[10. 0.9 0. 0. ]
[ 0. 1. 0. 0. ]
[ 0. -1.05263158 0. 1.05263158]]
B =
[[0. ]
[0. ]
[0. ]
[1.05263158]]
R =
[[0.e+00 0.e+00 0.e+00 0.e+00]
[0.e+00 0.e+00 0.e+00 0.e+00]
[0.e+00 0.e+00 0.e+00 0.e+00]
[0.e+00 0.e+00 0.e+00 1.e-09]]
Q =
[1.]
```

Now create the appropriate instance of an LQ model

```
lqpi = qe.LQ(QLQ, RLQ, ALQ, BLQ, C=CLQ, beta=β_LQ)
```

We’ll save the implied optimal policy function soon compare them with what we get by employing an alternative solution method

```
P, F, d = lqpi.stationary_values() # Compute value function and decision rule
ABF = ALQ - BLQ @ F # Form closed loop system
```

### 66.4.2. Comparison with the Difference Equation Approach¶

In our first lecture on the infinite horizon permanent income problem we used a different solution method.

The method was based around

deducing the Euler equations that are the first-order conditions with respect to consumption and savings.

using the budget constraints and boundary condition to complete a system of expectational linear difference equations.

solving those equations to obtain the solution.

Expressed in state space notation, the solution took the form

Now we’ll apply the formulas in this system

```
# Use the above formulas to create the optimal policies for b_{t+1} and c_t
b_pol = G @ la.inv(np.eye(3, 3) - β * A) @ (A - np.eye(3, 3))
c_pol = (1 - β) * G @ la.inv(np.eye(3, 3) - β * A)
# Create the A matrix for a LinearStateSpace instance
A_LSS1 = np.vstack([A, b_pol])
A_LSS2 = np.eye(4, 1, -3)
A_LSS = np.hstack([A_LSS1, A_LSS2])
# Create the C matrix for LSS methods
C_LSS = np.vstack([C, np.zeros(1)])
# Create the G matrix for LSS methods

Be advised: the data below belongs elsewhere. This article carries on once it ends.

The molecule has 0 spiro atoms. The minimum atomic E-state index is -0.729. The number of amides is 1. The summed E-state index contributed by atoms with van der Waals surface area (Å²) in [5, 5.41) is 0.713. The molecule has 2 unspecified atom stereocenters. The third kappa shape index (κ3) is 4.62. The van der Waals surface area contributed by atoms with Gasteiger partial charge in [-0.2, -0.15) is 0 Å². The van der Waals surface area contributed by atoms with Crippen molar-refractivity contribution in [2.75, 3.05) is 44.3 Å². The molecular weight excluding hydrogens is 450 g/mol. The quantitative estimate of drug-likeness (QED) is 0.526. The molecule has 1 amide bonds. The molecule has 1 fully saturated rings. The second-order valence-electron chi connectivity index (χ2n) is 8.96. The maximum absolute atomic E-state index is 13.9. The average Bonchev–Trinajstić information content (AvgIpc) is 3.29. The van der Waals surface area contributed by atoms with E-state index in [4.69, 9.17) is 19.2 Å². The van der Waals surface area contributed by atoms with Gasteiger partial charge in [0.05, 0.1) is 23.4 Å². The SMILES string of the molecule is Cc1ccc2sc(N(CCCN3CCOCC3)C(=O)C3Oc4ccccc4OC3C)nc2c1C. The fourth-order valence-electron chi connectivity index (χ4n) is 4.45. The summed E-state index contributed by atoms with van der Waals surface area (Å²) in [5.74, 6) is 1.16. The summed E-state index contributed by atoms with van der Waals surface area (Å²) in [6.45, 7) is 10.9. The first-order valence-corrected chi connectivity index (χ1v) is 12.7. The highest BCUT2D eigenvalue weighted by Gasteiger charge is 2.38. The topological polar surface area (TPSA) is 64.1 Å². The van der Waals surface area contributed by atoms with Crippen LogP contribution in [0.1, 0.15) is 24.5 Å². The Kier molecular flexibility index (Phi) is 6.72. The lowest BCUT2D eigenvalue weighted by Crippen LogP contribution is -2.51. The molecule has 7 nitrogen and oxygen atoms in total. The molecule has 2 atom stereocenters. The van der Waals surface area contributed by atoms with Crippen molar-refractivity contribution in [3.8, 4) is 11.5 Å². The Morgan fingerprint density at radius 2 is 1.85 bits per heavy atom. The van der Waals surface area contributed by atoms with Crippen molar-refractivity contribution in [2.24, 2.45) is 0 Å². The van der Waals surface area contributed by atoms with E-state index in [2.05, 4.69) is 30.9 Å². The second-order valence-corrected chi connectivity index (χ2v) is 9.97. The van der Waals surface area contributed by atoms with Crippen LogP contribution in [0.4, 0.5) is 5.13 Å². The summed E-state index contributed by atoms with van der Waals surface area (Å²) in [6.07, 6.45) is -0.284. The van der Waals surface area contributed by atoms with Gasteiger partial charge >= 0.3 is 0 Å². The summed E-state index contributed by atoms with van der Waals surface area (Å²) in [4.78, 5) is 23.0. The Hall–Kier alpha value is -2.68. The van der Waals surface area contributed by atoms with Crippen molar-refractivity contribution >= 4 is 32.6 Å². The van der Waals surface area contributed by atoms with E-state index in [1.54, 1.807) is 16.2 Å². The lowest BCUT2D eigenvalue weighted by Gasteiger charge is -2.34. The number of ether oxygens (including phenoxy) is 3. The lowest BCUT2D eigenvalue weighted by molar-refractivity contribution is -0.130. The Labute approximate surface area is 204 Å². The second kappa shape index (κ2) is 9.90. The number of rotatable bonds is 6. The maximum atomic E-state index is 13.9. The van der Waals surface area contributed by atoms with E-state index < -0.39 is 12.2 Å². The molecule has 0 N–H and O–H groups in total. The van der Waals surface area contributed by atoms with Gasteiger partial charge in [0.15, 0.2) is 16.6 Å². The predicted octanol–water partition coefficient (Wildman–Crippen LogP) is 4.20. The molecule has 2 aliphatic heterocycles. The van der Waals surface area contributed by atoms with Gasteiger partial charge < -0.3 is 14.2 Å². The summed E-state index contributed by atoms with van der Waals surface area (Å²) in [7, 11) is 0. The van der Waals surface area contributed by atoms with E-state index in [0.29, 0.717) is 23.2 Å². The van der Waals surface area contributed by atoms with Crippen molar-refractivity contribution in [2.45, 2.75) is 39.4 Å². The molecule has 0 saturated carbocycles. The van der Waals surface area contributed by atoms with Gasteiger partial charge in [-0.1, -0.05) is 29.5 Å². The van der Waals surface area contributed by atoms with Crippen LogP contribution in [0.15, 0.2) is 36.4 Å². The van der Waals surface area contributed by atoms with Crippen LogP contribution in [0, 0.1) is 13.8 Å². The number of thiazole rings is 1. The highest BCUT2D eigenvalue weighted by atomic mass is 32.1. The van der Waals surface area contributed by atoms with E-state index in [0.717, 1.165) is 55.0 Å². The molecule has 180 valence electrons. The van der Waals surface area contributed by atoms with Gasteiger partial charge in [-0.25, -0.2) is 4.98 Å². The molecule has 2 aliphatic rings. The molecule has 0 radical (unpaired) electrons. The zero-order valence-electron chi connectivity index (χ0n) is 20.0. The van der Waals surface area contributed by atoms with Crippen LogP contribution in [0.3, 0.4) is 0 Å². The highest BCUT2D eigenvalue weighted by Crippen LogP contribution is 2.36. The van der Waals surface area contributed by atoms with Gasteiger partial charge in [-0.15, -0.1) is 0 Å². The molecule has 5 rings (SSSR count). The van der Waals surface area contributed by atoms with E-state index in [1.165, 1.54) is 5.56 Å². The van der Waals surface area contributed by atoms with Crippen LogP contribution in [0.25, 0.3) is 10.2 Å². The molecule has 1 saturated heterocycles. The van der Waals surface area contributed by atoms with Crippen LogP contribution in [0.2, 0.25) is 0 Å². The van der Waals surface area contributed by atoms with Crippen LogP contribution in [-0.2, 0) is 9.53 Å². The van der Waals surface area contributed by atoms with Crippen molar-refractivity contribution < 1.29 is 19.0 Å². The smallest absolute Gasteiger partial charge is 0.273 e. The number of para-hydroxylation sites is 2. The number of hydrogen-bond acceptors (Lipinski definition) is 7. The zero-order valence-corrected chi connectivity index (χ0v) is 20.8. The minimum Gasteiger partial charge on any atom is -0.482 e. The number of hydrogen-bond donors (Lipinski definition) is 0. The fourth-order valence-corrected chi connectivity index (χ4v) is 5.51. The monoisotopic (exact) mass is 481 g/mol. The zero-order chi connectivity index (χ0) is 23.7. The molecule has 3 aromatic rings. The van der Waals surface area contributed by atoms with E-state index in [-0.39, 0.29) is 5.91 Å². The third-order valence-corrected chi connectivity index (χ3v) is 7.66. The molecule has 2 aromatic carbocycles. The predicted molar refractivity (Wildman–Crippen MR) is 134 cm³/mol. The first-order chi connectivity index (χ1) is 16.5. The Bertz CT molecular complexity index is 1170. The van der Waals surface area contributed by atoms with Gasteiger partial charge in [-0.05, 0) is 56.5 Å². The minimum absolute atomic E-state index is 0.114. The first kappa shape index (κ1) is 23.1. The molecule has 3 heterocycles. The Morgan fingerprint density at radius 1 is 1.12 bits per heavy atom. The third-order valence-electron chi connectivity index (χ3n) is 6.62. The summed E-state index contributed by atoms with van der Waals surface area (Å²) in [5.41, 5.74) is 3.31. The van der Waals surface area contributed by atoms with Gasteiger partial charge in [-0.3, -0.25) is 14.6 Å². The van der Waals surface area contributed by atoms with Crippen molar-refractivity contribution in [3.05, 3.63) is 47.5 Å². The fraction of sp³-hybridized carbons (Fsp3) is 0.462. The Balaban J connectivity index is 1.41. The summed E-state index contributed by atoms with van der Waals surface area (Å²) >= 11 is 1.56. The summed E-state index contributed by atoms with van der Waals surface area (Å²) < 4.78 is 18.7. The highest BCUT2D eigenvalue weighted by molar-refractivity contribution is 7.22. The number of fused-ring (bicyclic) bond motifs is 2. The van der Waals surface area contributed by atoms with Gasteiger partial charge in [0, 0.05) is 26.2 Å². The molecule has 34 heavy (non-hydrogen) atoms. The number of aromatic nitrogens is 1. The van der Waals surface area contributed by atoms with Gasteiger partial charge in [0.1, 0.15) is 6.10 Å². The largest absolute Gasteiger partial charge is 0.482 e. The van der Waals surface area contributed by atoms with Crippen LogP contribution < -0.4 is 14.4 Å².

G_LSS1 = np.vstack([G, c_pol])
G_LSS2 = np.vstack([np.zeros(1), -(1 - β)])
G_LSS = np.hstack([G_LSS1, G_LSS2])
# Use the following values to start everyone off at b=0, initial incomes zero
μ_0 = np.array([1., 0., 0., 0.])
Σ_0 = np.zeros((4, 4))
```

`A_LSS`

calculated as we have here should equal `ABF`

calculated above using the LQ model

```
ABF - A_LSS
```

```
array([[ 0.00000000e+00, 0.00000000e+00, 0.00000000e+00,
0.00000000e+00],
[ 0.00000000e+00, 0.00000000e+00, 0.00000000e+00,
0.00000000e+00],
[ 0.00000000e+00, 0.00000000e+00, 0.00000000e+00,
0.00000000e+00],
[-9.51248418e-06, 9.51247727e-08, 0.00000000e+00,
-1.99999901e-08]])
```

Now compare pertinent elements of `c_pol`

and `F`

```
print(c_pol, "\n", -F)
```

```
[[65.51724138 0.34482759 0. ]]
[[ 6.55172323e+01 3.44827677e-01 -0.00000000e+00 -5.00000190e-02]]
```

We have verified that the two methods give the same solution.

Now let’s create instances of the LinearStateSpace class and use it to do some interesting experiments.

To do this, we’ll use the outcomes from our second method.

## 66.5. Two Example Economies¶

In the spirit of Bewley models [Bew86], we’ll generate panels of consumers.

The examples differ only in the initial states with which we endow the consumers.

All other parameter values are kept the same in the two examples

In the first example, all consumers begin with zero nonfinancial income and zero debt.

The consumers are thus

*ex-ante*identical.

In the second example, while all begin with zero debt, we draw their initial income levels from the invariant distribution of financial income.

Consumers are

*ex-ante*heterogeneous.

In the first example, consumers’ nonfinancial income paths display pronounced transients early in the sample